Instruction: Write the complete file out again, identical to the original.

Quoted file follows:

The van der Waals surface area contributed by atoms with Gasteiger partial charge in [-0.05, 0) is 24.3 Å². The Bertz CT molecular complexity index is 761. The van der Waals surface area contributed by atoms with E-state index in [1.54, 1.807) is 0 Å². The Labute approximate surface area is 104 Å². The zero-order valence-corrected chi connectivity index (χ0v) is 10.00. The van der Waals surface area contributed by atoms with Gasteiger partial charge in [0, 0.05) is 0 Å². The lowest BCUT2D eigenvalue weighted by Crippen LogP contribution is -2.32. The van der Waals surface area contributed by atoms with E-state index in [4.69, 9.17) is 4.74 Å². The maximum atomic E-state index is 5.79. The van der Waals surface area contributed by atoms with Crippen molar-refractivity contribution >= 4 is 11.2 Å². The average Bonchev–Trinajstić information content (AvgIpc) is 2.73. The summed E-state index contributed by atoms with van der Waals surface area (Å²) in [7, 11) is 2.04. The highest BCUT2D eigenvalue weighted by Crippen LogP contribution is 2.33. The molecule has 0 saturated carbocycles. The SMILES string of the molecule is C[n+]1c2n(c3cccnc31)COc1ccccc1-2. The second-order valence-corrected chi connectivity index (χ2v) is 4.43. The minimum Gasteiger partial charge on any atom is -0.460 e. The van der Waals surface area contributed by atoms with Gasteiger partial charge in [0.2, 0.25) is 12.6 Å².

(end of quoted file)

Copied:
The van der Waals surface area contributed by atoms with Gasteiger partial charge in [-0.05, 0) is 24.3 Å². The Bertz CT molecular complexity index is 761. The van der Waals surface area contributed by atoms with E-state index in [1.54, 1.807) is 0 Å². The Labute approximate surface area is 104 Å². The zero-order valence-corrected chi connectivity index (χ0v) is 10.00. The van der Waals surface area contributed by atoms with Gasteiger partial charge in [0, 0.05) is 0 Å². The lowest BCUT2D eigenvalue weighted by Crippen LogP contribution is -2.32. The van der Waals surface area contributed by atoms with E-state index in [4.69, 9.17) is 4.74 Å². The maximum atomic E-state index is 5.79. The van der Waals surface area contributed by atoms with Crippen molar-refractivity contribution >= 4 is 11.2 Å². The average Bonchev–Trinajstić information content (AvgIpc) is 2.73. The summed E-state index contributed by atoms with van der Waals surface area (Å²) in [7, 11) is 2.04. The highest BCUT2D eigenvalue weighted by Crippen LogP contribution is 2.33. The molecule has 0 saturated carbocycles. The SMILES string of the molecule is C[n+]1c2n(c3cccnc31)COc1ccccc1-2. The second-order valence-corrected chi connectivity index (χ2v) is 4.43. The minimum Gasteiger partial charge on any atom is -0.460 e. The van der Waals surface area contributed by atoms with Gasteiger partial charge in [0.2, 0.25) is 12.6 Å².